What did I like?
The story begins on an interesting note, with the reader trying to make sense of a dangerous situation. This technique to catch the reader’s attention from the very first page is often used by many popular authors, and I must say that it works its magic every single time.
For the better part of the story, the pace, though not racy, is fairly stable. Life on campus and the many facets of friendship takes the reader on a trip down the memory lane.
The drug angle is quite innovative in conception. Executed with a little more craft and enigma – it would have skyrocketed the entertainment quotient.
The romance angle is also quite interesting. Hate-to-love relationships are always intriguing and the chemistry, intensity, and contradictions that such a relationship thrives upon, are all present in varying doses.
What could have been better?
The editing required a little more work in certain places. It won’t do well to say that the book is poorly edited, but it does have some issues which will be noticeable to a keen eye.
Another one of my qualms is about the forced romance between the other two characters. It seemed ‘too filmy’ to my Bollywood-saturated brain.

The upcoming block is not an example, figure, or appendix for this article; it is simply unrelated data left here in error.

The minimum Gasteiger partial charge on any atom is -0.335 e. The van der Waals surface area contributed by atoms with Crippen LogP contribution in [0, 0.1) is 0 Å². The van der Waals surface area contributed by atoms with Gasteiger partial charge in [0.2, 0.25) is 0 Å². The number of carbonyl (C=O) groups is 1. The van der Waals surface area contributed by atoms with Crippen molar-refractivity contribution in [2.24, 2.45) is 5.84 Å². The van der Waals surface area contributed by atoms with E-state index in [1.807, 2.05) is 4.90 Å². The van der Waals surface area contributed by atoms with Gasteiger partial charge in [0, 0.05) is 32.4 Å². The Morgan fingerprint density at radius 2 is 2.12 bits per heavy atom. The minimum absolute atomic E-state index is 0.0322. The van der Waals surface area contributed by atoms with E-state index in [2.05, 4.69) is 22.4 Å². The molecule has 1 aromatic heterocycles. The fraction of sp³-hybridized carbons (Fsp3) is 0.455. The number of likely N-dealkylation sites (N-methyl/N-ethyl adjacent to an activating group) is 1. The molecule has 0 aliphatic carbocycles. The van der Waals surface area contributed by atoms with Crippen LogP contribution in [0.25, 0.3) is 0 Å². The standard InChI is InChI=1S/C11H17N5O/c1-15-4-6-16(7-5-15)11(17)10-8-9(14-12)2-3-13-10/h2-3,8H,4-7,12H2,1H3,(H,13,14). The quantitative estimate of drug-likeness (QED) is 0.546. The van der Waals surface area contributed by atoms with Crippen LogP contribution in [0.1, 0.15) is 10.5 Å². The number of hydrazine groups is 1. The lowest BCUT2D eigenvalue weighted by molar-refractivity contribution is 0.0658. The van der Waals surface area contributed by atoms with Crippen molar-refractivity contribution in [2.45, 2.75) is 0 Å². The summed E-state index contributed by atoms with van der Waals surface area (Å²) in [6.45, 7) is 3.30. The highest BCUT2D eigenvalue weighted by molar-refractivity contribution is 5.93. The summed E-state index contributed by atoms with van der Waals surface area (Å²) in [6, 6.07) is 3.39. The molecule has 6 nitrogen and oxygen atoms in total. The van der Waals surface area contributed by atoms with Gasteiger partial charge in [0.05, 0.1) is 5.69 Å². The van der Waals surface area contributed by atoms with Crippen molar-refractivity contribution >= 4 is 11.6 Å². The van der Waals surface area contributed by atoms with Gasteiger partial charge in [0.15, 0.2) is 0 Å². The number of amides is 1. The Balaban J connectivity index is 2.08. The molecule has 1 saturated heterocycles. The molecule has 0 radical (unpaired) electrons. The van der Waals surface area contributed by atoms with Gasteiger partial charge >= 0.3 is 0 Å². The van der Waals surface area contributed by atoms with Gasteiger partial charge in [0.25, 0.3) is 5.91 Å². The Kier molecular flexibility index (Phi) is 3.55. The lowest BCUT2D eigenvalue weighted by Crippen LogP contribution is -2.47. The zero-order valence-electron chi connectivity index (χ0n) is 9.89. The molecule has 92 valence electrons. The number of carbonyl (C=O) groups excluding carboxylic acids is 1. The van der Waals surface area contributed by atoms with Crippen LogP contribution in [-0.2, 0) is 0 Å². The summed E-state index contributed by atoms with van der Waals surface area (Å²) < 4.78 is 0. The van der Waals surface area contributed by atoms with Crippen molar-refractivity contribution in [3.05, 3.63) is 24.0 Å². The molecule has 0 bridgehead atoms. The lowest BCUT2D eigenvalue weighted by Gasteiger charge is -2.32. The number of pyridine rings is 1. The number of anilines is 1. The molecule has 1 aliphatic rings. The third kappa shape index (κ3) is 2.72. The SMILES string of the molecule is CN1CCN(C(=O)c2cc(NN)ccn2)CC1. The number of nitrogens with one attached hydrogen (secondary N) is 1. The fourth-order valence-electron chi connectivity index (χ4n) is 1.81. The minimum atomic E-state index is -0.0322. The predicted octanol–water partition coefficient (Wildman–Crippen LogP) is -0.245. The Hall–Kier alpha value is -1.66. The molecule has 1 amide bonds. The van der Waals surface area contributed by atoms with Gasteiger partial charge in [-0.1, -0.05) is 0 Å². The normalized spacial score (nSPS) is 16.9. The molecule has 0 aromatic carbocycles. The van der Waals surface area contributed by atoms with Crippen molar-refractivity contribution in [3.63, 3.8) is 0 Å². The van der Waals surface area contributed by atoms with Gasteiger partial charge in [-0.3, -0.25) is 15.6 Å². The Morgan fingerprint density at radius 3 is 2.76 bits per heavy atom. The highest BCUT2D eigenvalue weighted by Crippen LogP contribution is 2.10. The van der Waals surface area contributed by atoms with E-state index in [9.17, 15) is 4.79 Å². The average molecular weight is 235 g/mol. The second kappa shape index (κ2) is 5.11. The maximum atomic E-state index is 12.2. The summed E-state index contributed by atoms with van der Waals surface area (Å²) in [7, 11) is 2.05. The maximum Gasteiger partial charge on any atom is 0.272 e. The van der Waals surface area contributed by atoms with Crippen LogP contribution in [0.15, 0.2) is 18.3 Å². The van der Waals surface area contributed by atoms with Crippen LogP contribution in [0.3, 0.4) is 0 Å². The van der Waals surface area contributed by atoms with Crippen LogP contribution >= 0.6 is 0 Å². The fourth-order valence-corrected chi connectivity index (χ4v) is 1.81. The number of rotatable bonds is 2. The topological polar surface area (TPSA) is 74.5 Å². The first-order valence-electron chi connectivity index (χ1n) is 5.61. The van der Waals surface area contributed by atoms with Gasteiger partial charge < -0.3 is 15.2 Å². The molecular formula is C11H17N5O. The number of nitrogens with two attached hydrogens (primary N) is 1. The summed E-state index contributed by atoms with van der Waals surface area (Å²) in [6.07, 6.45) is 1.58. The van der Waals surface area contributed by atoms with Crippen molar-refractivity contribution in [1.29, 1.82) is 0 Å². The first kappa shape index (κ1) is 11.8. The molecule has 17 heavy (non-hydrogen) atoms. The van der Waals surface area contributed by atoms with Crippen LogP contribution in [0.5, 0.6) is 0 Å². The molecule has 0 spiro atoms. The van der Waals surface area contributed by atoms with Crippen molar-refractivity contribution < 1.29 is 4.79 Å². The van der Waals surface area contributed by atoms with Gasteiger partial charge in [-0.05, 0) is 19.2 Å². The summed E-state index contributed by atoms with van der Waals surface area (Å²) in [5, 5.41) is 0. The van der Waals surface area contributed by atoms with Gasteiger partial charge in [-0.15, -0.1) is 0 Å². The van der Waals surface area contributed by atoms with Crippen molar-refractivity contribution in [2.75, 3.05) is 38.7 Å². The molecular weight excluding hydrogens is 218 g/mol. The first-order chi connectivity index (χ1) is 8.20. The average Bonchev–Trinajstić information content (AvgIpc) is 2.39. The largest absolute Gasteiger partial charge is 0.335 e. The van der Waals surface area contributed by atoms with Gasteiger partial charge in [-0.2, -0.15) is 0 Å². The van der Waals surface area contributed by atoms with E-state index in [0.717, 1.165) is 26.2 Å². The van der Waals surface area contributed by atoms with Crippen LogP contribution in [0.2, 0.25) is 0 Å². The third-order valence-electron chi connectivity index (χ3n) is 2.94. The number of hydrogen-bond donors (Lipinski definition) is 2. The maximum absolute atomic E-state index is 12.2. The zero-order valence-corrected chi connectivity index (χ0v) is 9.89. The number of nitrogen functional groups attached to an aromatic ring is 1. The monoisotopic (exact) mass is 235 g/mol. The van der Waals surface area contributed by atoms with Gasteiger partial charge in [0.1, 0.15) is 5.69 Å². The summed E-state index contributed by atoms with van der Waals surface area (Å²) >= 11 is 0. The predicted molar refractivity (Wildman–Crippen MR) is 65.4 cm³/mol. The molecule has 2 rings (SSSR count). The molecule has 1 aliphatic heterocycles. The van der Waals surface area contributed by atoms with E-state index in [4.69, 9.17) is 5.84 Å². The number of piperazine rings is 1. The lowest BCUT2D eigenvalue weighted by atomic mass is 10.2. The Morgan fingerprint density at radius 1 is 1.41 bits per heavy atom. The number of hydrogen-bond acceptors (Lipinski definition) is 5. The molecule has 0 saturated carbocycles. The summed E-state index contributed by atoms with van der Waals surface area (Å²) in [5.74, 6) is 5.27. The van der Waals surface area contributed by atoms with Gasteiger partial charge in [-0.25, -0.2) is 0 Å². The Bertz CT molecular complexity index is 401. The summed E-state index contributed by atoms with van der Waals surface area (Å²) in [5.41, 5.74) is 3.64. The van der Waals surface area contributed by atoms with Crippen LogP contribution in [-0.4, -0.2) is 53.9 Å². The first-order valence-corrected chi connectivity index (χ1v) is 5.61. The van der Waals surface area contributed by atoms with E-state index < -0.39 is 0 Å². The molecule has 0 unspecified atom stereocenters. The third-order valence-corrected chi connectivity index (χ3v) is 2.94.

What did I not like?
There are instances in the book when some conversations seem forced, while some seem impractical. The interactions between Aman and China Doll (the name is a definite cliché) seem ludicrous, not to mention stereotypical and also unimaginative.
In other places, the preachy tones and the subtly veiled moral lessons take away the pace of the book, lending it a monotonous undertone.
As a reader though, it’s not the moral preaching that is the problem, but their insignificance in the overall scheme of things that is bothersome.
Though I enjoyed the way most characters have been shaped and molded, I did find it hard to come to terms with Rhea’s naivety and immaturity. For a girl of twenty-two, she is surprisingly unwise in the ways of the world.
Let’s talk about the climax
‘Twins in Trouble’ manages to chalk out an unexpected climax which comes as a pleasant surprise in the end.
There is no doubt that the end is unpredictable, but the amateurish writing visibly reduces the sinister vibe, which would have gone well with the skillfully crafted conclusion.
It all comes down to entertainment
When it comes to entertainment, the book offers it in fairly decent doses. The exciting plot did present many opportunities to sky-rocket the entertainment, but the writing doesn’t manage to cash on it.
In the end
‘Twins in Trouble’ will especially find appeal in beginner level readers who like reading campus stories, albeit with a bit of twist.
For regular readers though, the writing would fail to make an indelible mark on their minds. This being the writer’s first attempt at fiction writing, the book should be appreciated for its novel plotline and its dynamic ensemble of characters.
Pick the book if